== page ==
How to start your first year off right: Advice from those who’ve been there

Looking back at their years at Lafayette, the current juniors and seniors provided insights on things that they wish they would have known before becoming a Leopard.

Many students emphasized the importance of self-care. Pascual Ventura ’19 expressed how one should prioritize their mental health.

“Mental health is something that you should take care of even when you are not in a bad mental space, it’s important to have those moments when you are checking yourself.”

To Ventura, successful time management is a huge part in helping prevent being over-stressed due to procrastination. “You’d think you would be super busy, but end up having lots of at time at hand, [but your] ‘free time’ has to be dedicated to classes.”

“Free time outside of classes doesn’t necessarily mean do as you will, but rather do as you should,” he added.

Ayat Husseini ’20 said that there is a workaholic culture at the college. “Do what you are comfortable with…and not be forced into the workaholic culture here and have no time for yourself.”

To Elias Mueller’19, forming healthy life habits is crucial to one’s growth during their time at college. “The habits you form first-year do carry on,” Mueller said. “I thought the classes were easy the first year and didn’t really take good notes, I am a senior now, and I still take really bad notes.”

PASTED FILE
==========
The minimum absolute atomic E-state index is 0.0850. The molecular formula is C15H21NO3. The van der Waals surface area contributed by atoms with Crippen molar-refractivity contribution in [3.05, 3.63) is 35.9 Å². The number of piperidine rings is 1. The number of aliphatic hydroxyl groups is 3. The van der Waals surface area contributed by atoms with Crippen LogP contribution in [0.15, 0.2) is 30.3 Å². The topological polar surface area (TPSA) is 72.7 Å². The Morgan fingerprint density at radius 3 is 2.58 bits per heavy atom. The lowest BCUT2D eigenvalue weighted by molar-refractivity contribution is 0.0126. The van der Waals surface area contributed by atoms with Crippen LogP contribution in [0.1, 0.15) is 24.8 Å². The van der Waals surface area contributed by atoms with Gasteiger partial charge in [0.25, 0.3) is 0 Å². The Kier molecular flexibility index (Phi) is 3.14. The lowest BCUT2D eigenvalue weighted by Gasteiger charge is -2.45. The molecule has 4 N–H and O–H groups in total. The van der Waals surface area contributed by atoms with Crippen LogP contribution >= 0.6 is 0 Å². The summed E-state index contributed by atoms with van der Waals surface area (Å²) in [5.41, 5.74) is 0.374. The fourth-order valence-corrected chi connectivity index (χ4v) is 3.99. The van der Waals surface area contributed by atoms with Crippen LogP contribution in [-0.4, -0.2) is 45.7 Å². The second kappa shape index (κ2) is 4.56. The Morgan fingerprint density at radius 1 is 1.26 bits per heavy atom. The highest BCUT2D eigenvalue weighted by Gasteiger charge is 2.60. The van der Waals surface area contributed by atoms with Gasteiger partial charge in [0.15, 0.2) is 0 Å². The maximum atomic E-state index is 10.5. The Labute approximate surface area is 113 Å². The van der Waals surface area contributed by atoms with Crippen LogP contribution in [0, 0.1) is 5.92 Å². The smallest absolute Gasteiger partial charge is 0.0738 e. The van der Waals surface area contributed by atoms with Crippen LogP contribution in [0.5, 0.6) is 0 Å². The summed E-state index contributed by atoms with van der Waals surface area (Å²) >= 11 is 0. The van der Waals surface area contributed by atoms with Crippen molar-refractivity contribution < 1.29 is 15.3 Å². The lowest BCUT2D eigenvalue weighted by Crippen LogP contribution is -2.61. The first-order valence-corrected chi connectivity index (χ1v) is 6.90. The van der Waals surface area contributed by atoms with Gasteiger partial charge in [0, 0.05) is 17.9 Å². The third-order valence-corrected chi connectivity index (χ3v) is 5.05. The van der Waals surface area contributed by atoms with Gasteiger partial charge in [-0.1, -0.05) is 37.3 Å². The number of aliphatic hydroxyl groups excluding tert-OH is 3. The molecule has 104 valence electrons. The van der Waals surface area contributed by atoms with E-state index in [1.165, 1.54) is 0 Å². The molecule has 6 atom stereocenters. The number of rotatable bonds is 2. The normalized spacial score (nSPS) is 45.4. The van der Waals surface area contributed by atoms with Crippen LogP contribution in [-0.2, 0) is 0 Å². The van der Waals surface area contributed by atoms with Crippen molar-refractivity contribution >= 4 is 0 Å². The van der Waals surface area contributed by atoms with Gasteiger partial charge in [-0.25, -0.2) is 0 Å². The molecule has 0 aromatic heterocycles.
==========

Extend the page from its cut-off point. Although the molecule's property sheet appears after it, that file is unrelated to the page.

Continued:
Tabassum Alam ’19 wants to tell the first-year students that although friendship is important in college, “you don’t have to force your ways to make friends…it’s ok for you to be alone [at first] and not fight it. Having a handful of real friends is much better than having a lot of fake ones.”

Jennifer Wellnitz ’19 advised for students to take their common core classes early on and not wait till the last semester.

Ventura believes that “there is a certain stigma around majors that provide the most money, but we don’t realize that they come with a certain trade-out… Sometimes It’s not easy to find a job right away after picking the major you really love.”

He added that he entered the college as an engineer and stayed till the spring semester of his sophomore year before pursuing economics because he “was dedicated so much to engineering” and “was afraid to try something new…especially having it not be exactly as promising as engineering.”

When Allan Dalapicola ’19 entered his first year at the college, he didn’t take the professors who reached out to him seriously and would not give them a chance.

“I didn’t think it mattered,” he said.

Dalapicola also expressed the importance of staying true to one’s self. “Don’t pretend to be someone you’re not. Even if you don’t know who that is.”

“Try as much as you can to become fearless,” he added. “Speak up when you know the answer to something, otherwise, you might regret not saying what you were thinking.”